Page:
McClatchy Guts Star-Telegram, Considers Fort Worth To Be Part of Midwest

This ain't good for Cowtown. Not at all. Bass brothers? You watching?

This is bad news for the Star-Telegram and for the city of Fort Worth. The paper has just been decimated, and much of the editorial control has been ceded to McClatchy editors who don’t live in Fort Worth — some of whom think that Fort Worth is part of the Midwest. I am hearing that of the eight newsroom editors, three were laid off yesterday. Here is the bonkers doublespeak memo issued late yesterday from Mike Fannin, editor of McClatchy’s Midwest region, and Steve Coffman, editor of the Star-T:

Over the last month, the top editors in Kansas City, Fort Worth, Belleville [Ed: where is Belleville?], and Wichita have been meeting to figure out how to work together better in McClatchy’s Midwest Region. [Ed: hang on. Are these folks trying to work together better, or are they trying to save money? And, as stated before, Fort Worth ain’t in the Midwest, people!]

More than 200 journalists in the region are working very hard every day, committed to doing journalism that is essential to our communities. Individually, there are many success stories. [Ed: collectively, there are none.] And collectively, there is so much potential. [Ed: oh, sorry.]

As a region, we have powerful resources to call upon to meet the challenges we face. [Ed: so powerful that those resources must be dialed back a skosh.] It’s also clear that we can do more to realize the future faster. [Ed: shuttering all the papers or just the Star-T?]

Today, we are announcing the formation of several regional teams in the Midwest [Ed: Fort Worth: “Where the Midwest now begins in the minds of corporate overlords tasked with slashing costs.”] that will work across markets:

Audience growth. This team will focus on growing our reach and finding innovative ways to help build deep engagement and loyalty around our journalism. The team will work to improve social engagement, headline and search optimization, homepage management, alerts, newsletters, and analytics. [Ed: what about “stickiness” and “blue ocean” opportunities?] They will be scheduled to work across all four Midwest newsrooms seven days a week, giving us greater coverage and flexibility. This team will be led by Eric Nelson, Kansas City’s audience editor and a veteran of newsrooms like Politico, the Dallas Morning News, and the Wichita Eagle. [Ed: quick, Eric, what was the last thing Bud Kennedy wrote?]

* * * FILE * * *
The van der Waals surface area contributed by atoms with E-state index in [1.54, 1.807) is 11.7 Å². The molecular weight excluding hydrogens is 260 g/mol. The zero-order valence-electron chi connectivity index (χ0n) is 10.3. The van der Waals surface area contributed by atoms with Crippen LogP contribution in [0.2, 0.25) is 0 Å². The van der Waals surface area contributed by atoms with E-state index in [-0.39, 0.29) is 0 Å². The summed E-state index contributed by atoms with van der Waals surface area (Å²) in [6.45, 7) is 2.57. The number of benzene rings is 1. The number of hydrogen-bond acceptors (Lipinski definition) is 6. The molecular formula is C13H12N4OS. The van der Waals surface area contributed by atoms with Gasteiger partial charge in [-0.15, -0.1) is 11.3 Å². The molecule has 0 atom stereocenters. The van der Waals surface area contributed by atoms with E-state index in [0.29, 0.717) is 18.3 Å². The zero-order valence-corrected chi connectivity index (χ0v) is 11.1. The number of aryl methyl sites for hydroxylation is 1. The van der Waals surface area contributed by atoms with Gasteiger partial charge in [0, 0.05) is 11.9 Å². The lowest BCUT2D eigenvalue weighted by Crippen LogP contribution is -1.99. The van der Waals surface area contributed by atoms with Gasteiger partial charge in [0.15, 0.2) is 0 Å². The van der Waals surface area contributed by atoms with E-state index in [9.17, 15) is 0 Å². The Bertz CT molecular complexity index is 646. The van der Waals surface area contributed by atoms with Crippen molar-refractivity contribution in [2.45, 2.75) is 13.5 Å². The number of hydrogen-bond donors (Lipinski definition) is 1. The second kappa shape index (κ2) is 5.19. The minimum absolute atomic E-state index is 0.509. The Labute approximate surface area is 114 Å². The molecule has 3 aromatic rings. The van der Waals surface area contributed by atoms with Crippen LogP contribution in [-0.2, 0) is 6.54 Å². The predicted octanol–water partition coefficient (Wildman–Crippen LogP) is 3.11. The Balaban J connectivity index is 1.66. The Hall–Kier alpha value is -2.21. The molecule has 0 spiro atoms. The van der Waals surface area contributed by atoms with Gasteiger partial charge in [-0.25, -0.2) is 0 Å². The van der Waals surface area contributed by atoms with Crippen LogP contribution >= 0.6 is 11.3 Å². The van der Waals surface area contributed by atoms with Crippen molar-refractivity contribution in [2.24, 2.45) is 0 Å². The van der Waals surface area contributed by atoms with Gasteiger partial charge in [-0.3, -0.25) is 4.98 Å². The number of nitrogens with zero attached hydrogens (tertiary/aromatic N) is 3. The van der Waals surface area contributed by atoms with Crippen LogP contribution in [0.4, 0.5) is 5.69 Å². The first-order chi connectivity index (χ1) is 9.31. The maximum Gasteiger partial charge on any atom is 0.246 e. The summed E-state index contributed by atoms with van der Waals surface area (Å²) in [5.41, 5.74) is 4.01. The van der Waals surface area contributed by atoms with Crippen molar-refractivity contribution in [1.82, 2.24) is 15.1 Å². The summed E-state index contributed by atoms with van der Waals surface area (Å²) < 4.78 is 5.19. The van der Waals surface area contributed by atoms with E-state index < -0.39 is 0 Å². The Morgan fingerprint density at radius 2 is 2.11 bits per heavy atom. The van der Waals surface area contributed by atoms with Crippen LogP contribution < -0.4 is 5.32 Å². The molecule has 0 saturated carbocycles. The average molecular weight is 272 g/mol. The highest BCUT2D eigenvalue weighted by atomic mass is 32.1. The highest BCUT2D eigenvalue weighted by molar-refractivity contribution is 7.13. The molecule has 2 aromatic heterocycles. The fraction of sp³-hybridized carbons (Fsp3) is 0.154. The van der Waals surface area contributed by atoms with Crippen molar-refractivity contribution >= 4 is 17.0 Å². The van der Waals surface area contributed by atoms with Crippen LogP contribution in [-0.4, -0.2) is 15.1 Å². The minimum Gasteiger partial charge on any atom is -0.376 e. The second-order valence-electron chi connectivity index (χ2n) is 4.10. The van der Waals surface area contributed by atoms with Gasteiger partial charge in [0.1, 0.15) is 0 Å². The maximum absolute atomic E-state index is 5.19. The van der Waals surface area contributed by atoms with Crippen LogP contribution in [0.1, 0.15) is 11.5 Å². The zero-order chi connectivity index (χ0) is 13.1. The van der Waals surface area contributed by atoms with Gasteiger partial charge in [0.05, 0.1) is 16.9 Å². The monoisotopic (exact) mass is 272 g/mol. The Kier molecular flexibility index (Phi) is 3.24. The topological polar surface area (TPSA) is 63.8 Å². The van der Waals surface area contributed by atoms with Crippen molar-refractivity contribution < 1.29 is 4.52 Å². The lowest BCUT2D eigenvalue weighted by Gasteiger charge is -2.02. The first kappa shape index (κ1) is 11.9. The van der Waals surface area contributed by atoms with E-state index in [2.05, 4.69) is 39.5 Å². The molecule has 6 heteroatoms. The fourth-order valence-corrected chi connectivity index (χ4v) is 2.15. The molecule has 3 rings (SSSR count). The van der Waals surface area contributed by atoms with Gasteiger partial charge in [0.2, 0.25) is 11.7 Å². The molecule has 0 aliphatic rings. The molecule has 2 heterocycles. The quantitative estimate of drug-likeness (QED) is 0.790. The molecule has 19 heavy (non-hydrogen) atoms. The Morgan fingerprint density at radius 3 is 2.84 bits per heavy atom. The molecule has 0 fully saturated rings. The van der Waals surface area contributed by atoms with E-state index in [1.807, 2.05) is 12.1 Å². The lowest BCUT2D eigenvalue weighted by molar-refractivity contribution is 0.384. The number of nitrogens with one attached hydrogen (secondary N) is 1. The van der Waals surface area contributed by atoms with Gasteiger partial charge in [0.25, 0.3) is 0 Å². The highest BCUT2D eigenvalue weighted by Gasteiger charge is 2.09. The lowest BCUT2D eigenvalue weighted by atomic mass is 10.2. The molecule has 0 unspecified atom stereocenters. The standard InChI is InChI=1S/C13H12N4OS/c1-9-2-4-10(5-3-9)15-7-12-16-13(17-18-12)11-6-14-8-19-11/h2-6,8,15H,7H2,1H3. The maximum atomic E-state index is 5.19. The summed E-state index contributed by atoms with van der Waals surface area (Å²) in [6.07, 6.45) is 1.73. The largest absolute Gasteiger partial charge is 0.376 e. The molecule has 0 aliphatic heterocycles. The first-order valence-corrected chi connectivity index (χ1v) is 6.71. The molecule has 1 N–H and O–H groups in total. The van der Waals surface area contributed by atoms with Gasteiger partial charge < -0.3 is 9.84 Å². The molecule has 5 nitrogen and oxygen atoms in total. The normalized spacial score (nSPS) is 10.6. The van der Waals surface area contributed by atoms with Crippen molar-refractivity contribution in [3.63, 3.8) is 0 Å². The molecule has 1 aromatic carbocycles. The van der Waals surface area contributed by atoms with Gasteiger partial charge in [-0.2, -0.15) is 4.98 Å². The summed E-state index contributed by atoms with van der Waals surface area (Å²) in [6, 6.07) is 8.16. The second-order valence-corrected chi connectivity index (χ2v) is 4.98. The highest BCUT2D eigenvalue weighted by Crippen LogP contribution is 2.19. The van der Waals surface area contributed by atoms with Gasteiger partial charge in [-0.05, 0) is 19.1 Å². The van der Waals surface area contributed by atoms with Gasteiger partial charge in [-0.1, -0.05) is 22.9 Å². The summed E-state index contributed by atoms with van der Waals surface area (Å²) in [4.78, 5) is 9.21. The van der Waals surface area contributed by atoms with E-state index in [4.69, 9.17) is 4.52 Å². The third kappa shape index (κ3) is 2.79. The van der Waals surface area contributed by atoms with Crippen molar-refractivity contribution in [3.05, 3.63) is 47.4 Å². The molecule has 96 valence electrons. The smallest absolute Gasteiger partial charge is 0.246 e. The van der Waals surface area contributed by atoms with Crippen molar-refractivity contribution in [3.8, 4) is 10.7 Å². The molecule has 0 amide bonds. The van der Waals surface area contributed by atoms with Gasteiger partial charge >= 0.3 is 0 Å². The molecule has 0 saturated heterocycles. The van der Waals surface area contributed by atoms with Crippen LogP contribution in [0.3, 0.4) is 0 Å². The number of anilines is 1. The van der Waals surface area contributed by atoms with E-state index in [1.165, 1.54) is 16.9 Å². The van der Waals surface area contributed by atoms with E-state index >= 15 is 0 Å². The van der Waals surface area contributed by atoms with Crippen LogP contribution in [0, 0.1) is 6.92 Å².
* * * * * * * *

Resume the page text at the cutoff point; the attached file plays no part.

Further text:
High impact journalism. No work is more essential to our mission than investigative and accountability reporting. To ensure that we consistently and effectively produce this important journalism across the region, we have asked Belleville’s Gary Dotson to ensure that investigative reporters and editors in all four newsrooms are communicating and looking for opportunities to collaborate. [Ed: that is a lot of ensuring. I feel ensured.] Gary has been editing award-winning projects for the News-Democrat for 25 years, including stories that won a McClatchy’s President’s Award each of the last three years as well as the Polk Award, IRE awards, the RFK, and others. [Ed: Gary is basically the Steph Curry of Belleville.]

Real-time news. We are separating the work of aggregation and breaking local news. A regional real-time news team will work closely with the national real-time team to tell the most interesting stories happening right now in the Midwest and to serve a wider range of readers more consistently. [Ed: got it. Clickbait.] This team will include many current real-time reporters working in their home newsrooms and will be led by Adam Darby, the regional real-time editor based in Kansas City. Breaking local news will continue to be covered in each newsroom by reporters supervised by local editors.

Video production. With our visual journalists focused on generating original local content, it has become clear that we need a team aimed solely on aggregating interesting videos in our communities, producing social and informational videos and helping to ensure that we are capitalizing on spikes that come with breaking news. [Ed: from The Atlantic: “So many media companies in 2017 have reoriented their budgets around the production of videos that the so-called ‘pivot to video’ has become an industry joke. Today, the pivot seems less like a business strategy and more like end-of-life estate planning.”] In the Midwest, this small team of producers will be led by regional video lead Todd Feeback, who has worked with all the markets in the region for some time now and helped all of us.

What’s ahead? [Ed: a fucking disaster! Oh, sorry. That wasn’t fair. Go ahead.] Local reporters, columnists, and visual journalists working with local editors is one of the most critical relationships in our company, and those will continue to operate at the market level. We are, however, examining other areas of opportunity for regional cooperation. [Ed: dude. “Regional cooperation” is the most b.s. euphemism ever for “more layoffs.”]

These changes will mean new or revised roles for staff members in every Midwest newsroom. [Ed: “Revised,” as in “working in PR.” And there’s nothing wrong with that!] Some will be joining new regional teams and will work closely with editors and staffers in other locations. We will be hiring a few new team members to fill critical roles. The changes also mean that we are parting ways with some terrific employees, and that is incredibly difficult for all of us. Everyone affected has been notified. [Ed: have the readers been notified?]

We know many of you might have questions. Steve and Sean will host two meetings — at 4 p.m. today and 10 a.m. tomorrow — in the newsroom conference room.